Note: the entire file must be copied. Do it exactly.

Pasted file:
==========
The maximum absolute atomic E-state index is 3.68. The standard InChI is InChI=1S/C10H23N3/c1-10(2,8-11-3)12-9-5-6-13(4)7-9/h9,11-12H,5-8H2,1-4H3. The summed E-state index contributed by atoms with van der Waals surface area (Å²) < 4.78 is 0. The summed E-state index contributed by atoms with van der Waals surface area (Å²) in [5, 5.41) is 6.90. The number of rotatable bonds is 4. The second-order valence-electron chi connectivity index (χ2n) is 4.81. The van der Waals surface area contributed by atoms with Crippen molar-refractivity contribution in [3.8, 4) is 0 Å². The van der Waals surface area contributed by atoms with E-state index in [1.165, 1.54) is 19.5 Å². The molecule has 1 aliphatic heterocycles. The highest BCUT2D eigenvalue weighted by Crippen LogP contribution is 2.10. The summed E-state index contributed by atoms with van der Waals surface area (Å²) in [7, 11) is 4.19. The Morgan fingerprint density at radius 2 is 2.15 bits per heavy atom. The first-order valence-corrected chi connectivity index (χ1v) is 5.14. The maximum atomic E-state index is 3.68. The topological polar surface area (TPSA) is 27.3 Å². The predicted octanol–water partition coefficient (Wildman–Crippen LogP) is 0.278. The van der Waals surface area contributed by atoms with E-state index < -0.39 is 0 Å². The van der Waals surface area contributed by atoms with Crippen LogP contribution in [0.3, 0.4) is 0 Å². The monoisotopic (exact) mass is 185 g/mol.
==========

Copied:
The maximum absolute atomic E-state index is 3.68. The standard InChI is InChI=1S/C10H23N3/c1-10(2,8-11-3)12-9-5-6-13(4)7-9/h9,11-12H,5-8H2,1-4H3. The summed E-state index contributed by atoms with van der Waals surface area (Å²) < 4.78 is 0. The summed E-state index contributed by atoms with van der Waals surface area (Å²) in [5, 5.41) is 6.90. The number of rotatable bonds is 4. The second-order valence-electron chi connectivity index (χ2n) is 4.81. The van der Waals surface area contributed by atoms with Crippen molar-refractivity contribution in [3.8, 4) is 0 Å². The van der Waals surface area contributed by atoms with E-state index in [1.165, 1.54) is 19.5 Å². The molecule has 1 aliphatic heterocycles. The highest BCUT2D eigenvalue weighted by Crippen LogP contribution is 2.10. The summed E-state index contributed by atoms with van der Waals surface area (Å²) in [7, 11) is 4.19. The Morgan fingerprint density at radius 2 is 2.15 bits per heavy atom. The first-order valence-corrected chi connectivity index (χ1v) is 5.14. The maximum atomic E-state index is 3.68. The topological polar surface area (TPSA) is 27.3 Å². The predicted octanol–water partition coefficient (Wildman–Crippen LogP) is 0.278. The van der Waals surface area contributed by atoms with E-state index < -0.39 is 0 Å². The van der Waals surface area contributed by atoms with Crippen LogP contribution in [0.3, 0.4) is 0 Å². The monoisotopic (exact) mass is 185 g/mol.